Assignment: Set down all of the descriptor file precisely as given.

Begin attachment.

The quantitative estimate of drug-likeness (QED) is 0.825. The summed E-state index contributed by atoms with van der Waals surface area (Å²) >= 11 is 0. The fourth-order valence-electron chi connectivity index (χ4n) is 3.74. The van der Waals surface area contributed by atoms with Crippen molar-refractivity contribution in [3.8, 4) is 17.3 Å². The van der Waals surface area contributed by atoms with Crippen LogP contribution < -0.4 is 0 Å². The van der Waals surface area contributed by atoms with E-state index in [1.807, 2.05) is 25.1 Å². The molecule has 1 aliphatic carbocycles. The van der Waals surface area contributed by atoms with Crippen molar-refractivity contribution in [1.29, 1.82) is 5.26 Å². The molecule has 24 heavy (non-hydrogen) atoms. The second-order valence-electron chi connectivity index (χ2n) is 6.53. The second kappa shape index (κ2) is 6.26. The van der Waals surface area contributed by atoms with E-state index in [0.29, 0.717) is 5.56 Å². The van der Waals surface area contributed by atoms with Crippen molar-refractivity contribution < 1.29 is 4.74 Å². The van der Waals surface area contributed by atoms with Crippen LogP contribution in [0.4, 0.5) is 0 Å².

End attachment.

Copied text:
The quantitative estimate of drug-likeness (QED) is 0.825. The summed E-state index contributed by atoms with van der Waals surface area (Å²) >= 11 is 0. The fourth-order valence-electron chi connectivity index (χ4n) is 3.74. The van der Waals surface area contributed by atoms with Crippen molar-refractivity contribution in [3.8, 4) is 17.3 Å². The van der Waals surface area contributed by atoms with Crippen LogP contribution < -0.4 is 0 Å². The van der Waals surface area contributed by atoms with E-state index in [1.807, 2.05) is 25.1 Å². The molecule has 1 aliphatic carbocycles. The van der Waals surface area contributed by atoms with Crippen molar-refractivity contribution in [1.29, 1.82) is 5.26 Å². The molecule has 24 heavy (non-hydrogen) atoms. The second-order valence-electron chi connectivity index (χ2n) is 6.53. The second kappa shape index (κ2) is 6.26. The van der Waals surface area contributed by atoms with E-state index in [0.29, 0.717) is 5.56 Å². The van der Waals surface area contributed by atoms with Crippen molar-refractivity contribution < 1.29 is 4.74 Å². The van der Waals surface area contributed by atoms with Crippen LogP contribution in [0.4, 0.5) is 0 Å².